For 30 years, St Canice’s Kitchen in Kings Cross has been serving meals to Sydney-siders down on their luck.

Seven days a week, volunteers gather in the non-denominational kitchen to prepare lunch for around 130 people.

Organisers say the shared lunch helps to stave off the social isolation many homeless people face.



At 10:00am sharp, inside a small soup kitchen in Kings Cross, a dozen volunteers surrounded by donated produce don aprons to prepare for lunch for 130 people.

It’s a big job, but for the volunteers at St Canice’s Kitchen, which for 30 years has prepared meals for those down on their luck, the recipe is familiar.

“I was so surprised that this place even existed, because the food they put out would cost $20 or $30 if you went to a pub,” Michael Coleman said, as he ate Asian-inspired roast chicken, fried rice, a ham and salad sandwich, with cake to come.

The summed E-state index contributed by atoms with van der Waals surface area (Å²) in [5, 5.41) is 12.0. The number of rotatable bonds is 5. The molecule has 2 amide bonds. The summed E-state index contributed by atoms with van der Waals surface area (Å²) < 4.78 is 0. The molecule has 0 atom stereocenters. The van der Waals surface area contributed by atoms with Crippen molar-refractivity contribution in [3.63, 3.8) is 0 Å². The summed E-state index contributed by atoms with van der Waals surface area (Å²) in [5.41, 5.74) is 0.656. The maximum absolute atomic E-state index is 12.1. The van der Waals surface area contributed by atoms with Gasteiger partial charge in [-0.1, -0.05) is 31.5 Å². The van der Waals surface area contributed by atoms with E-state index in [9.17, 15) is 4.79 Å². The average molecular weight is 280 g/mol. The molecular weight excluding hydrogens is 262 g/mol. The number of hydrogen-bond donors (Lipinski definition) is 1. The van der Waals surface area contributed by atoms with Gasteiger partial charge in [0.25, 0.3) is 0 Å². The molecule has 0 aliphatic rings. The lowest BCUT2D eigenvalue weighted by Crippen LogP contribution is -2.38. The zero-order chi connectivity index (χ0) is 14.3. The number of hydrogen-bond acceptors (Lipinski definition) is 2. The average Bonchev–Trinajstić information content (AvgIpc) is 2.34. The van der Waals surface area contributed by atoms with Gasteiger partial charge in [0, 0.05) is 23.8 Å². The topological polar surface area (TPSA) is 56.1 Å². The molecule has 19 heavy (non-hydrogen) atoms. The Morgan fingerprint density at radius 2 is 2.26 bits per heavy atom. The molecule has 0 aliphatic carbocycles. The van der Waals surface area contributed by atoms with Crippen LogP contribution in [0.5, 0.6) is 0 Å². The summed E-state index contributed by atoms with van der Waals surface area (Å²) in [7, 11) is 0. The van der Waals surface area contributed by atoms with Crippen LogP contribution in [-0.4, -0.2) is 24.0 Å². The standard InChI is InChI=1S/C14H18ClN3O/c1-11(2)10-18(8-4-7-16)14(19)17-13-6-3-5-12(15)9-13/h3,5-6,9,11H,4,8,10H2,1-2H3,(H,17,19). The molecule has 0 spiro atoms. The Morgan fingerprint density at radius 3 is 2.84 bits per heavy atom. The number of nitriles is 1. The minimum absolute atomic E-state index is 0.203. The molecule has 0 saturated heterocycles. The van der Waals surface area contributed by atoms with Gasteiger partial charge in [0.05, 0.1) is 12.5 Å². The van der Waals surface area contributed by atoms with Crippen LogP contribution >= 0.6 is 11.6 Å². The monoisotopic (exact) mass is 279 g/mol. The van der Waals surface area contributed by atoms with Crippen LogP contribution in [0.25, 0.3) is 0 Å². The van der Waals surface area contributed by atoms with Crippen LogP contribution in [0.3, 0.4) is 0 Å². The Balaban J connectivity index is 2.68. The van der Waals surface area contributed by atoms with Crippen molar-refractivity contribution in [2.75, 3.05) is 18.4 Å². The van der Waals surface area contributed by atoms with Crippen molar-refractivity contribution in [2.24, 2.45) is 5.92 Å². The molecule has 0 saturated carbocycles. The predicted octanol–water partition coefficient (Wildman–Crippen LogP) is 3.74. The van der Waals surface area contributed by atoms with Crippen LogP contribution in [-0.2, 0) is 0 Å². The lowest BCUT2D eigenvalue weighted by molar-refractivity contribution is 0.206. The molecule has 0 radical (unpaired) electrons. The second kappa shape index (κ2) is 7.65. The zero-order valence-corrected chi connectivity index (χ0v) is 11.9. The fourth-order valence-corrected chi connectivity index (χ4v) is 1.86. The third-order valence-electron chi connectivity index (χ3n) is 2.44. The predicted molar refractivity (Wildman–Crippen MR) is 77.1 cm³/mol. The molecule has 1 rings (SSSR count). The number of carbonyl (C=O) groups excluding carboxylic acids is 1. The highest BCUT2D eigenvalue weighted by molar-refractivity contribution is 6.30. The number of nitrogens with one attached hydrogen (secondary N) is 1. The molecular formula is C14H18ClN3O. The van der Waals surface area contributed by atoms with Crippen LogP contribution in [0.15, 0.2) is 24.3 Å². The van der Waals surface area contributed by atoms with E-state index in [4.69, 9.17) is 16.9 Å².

Despite being attached to St Canice Catholic Church, the kitchen is non-denominational.

Seven days a week the volunteers, including retired doctors, dentists, graziers and parishioners, serve lunch between 11:00am and 12:30pm to thousands who sleep rough or struggle to pay living costs.

“We hope to provide for the daily needs of the people,” Sister Sheelah Mary, who’s been involved for almost 20 years, said.

“The numbers are getting bigger and bigger.


Click on this link to see the ABC’s coverage of this wonderful milestone for our St Canice community.